Loss of p53 Accelerates Neointimal Lesions of Vein Bypass Grafts in Mice
The transcription factor p53 is essentially involved in regulation of cell death and proliferation. Recently, we have established a mouse model for vein graft arteriosclerosis by grafting autologous jugular veins or vena cava to carotid arteries. Using this model, we studied the role of p53 in the development of vein graft arteriosclerosis in p53−/− mice. Four weeks after grafting, neointimal hyperplasia of vein grafts in p53−/− mice was increased 2-fold compared with that of wild-type controls. Cell component analysis revealed that neointimal lesions in p53−/− mice consisted mainly of α-actin positive smooth muscle cells (SMCs), whereas the majority of cells in wild-type mice were MAC-1 (CD11b/18)-positive at 4 weeks. Importantly, SMC apoptosis as determined by TUNEL assay was significantly reduced in p53−/− vein grafts. TUNEL positive cells in wild-type vein grafts markedly increased from 0.5% to 6.4% of total cells 4 weeks postoperatively, but remained virtually unchanged in p53−/− grafts (0.8%). Immunofluorescence analysis revealed that increased p53 expression in neointimal SMCs of wild-type, but not p53−/−, mice coincided with oxidative DNA damage in vein grafts. Interestingly, SMCs of p53−/− mice showed increased apoptosis in response to TNFα and decreased apoptosis in response to sodium nitroprusside. Additionally, p53-deficient SMCs showed a higher rate of proliferation and migration and expressed higher levels of matrix metalloproteinases. Thus, p53 deficiency accelerates neointima formation by facilitating SMC proliferation as well as abrogating cell apoptosis.
Autologous vein grafts are a common procedure for vascular reconstruction, but their patency rate is limited due to neointimal hyperplasia that develops rapidly in veins subject to arterial blood pressure.1 The principal cause of graft failure is obliterative stenosis of the vessel because of proliferative thickening of the intima. A hallmark of neointimal lesions is smooth muscle cell (SMC) migration/proliferation and extracellular matrix deposition.2 Recently, we established a new mouse model of vein graft arteriosclerosis, which resembles human venous bypass graft disease in many respects.3 We demonstrated that one of the initial events after grafting veins to arteries was SMC apoptosis followed by mononuclear cell infiltration and SMC proliferation.4 Thus, the balance between SMC proliferation and apoptosis could be crucial in determining lesion development in vein grafts.
The tumor suppressor gene p53 is an important transcription factor regulating cell death and proliferation. High levels of p53 cause cells either to undergo apoptosis or prolonged cell-cycle arrest. Hypoxia, serum deprivation, and genotoxic stress are known activators of p53.5 Key to the function of p53 is its ability to activate the transcription of its target genes including the cyclin-dependent kinase inhibitor p21WAF and Bax, a proapoptotic member of the Bcl-2 family.6 Colocalization of p53 with p21WAF7 and Bax8 in atherosclerotic plaques indicates an involvement of p53 in the control of vascular proliferation and apoptosis, respectively. Additionally, there is evidence that p53 activation upregulates the surface expression of death receptors in SMCs.9 Loss of activity of p53 has been postulated in the pathogenesis of atherosclerosis and restenosis.10,11⇓ Similarly, apoE/p53 double knockout mice had a significant increase in cell proliferation and atherosclerotic lesions induced by hyperlipidemia.12 However, no information is available on the role of p53 in the development of vein graft disease. In the present study, we performed vein bypass grafts in p53 knockout and wild-type mice and compared neointima lesions 4 weeks after surgery. We also investigated whether accelerated proliferation or a decrease in apoptosis contributed to neointima formation in vivo. To determine the molecular mechanism of the role of p53 in SMCs, we cultivated aortic SMCs from both p53−/− and p53+/+ mice, and assessed cell proliferation/migration and apoptosis in vitro.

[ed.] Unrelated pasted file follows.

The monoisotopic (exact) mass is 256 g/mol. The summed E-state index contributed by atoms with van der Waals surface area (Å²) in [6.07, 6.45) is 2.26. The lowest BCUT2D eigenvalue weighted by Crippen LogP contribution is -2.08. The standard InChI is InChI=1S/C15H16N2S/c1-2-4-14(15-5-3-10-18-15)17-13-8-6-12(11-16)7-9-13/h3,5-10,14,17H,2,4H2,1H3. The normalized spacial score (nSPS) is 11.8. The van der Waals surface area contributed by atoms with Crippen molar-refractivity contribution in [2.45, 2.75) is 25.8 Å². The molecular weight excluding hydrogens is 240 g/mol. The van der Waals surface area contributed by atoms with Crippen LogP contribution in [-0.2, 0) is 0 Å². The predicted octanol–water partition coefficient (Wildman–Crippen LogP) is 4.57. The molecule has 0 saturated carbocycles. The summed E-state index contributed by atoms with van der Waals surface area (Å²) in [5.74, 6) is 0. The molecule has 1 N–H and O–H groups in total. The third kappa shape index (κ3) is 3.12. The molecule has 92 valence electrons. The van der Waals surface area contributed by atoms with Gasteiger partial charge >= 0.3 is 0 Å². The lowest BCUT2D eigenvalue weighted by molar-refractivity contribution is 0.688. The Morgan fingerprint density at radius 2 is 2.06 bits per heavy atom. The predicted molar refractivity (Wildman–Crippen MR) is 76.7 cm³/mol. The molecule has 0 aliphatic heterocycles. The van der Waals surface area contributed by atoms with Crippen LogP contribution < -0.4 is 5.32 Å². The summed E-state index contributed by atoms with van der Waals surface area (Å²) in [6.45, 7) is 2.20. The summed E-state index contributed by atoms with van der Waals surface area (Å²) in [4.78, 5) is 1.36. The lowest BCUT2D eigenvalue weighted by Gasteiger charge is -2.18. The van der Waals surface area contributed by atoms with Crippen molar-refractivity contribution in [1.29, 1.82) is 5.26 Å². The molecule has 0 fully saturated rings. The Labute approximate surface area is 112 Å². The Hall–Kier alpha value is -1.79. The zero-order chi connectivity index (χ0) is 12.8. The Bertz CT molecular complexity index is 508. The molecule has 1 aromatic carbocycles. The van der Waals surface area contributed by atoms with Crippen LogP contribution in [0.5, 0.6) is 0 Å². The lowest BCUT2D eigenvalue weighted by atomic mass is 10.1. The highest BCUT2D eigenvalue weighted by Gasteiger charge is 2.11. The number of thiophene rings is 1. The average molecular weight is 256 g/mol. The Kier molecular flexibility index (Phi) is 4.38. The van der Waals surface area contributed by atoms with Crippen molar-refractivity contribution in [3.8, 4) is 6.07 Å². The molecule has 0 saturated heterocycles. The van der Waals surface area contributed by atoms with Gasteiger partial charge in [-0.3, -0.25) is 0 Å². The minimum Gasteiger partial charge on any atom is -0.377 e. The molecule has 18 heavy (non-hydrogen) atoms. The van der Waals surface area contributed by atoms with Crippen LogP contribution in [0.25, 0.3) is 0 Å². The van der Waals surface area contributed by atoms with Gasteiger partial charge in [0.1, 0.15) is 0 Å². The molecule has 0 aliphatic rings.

Materials and Methods
All animal experiments were performed according to protocols approved by the Institutional Committee for Use and Care of Laboratory Animals. p53+/− mice were purchased from The Jackson Laboratory, Bar Harbor, Maine, and used as breeders. The mice were maintained on a light/dark (12/12 hours) cycle at 22°C, receiving food and water ad libitum.
Polymerase Chain Reaction
Three genotypes of p53−/−, +/−, and +/+ mice were identified using Jackson Laboratory’s polymerase chain reaction protocol with a slight modification. Briefly, genomic DNA was isolated from tail tissues by enzyme digestion and precipitation. DNA (50 ng) in reaction buffer was thermocycled with 0.4 μmol/L of each primer (oIMR013 5′-CTTGGGTGGAGAGGCTATTC-3′, oIMR014 5′-AGGTGAGATGACAGGAGATC-3′, oIMR336 5′-ATAG-GTCGGCGGTTCAT-3′, and oIMR337 5′-CCCGAGTATCT-GGAAGACAG-3′) at optimal temperature. After reaction, the mixture was electrophoresed on agarose gel. p53−/− mice have a 280-bp band, p53+/+ a 600-bp band, and p53+/− mice have both bands.
Vein Graft Procedure
The vein grafts were performed using animals of the same genotype as donors and recipients. The procedure used for vein grafts was similar to that described previously.3 Briefly, 3-month-old mice were anesthetized with pentobarbital sodium (50 mg/kg body weight, IP). The vena cava was harvested. The right common carotid artery was mobilized free from the bifurcation at the distal end toward the proximal, cut in the middle, and a cuff placed at the end. The cuff was made of an autoclavable nylon tube 0.63 mm in diameter outside and 0.5 mm inside (Portex Ltd). The artery was turned inside out over the cuff and ligated. The vein segment was grafted between the 2 ends of the carotid artery by sleeving the ends of the vein over the artery-cuff and ligating them together with the 8 to 0 suture.
Histology and Lesion Quantification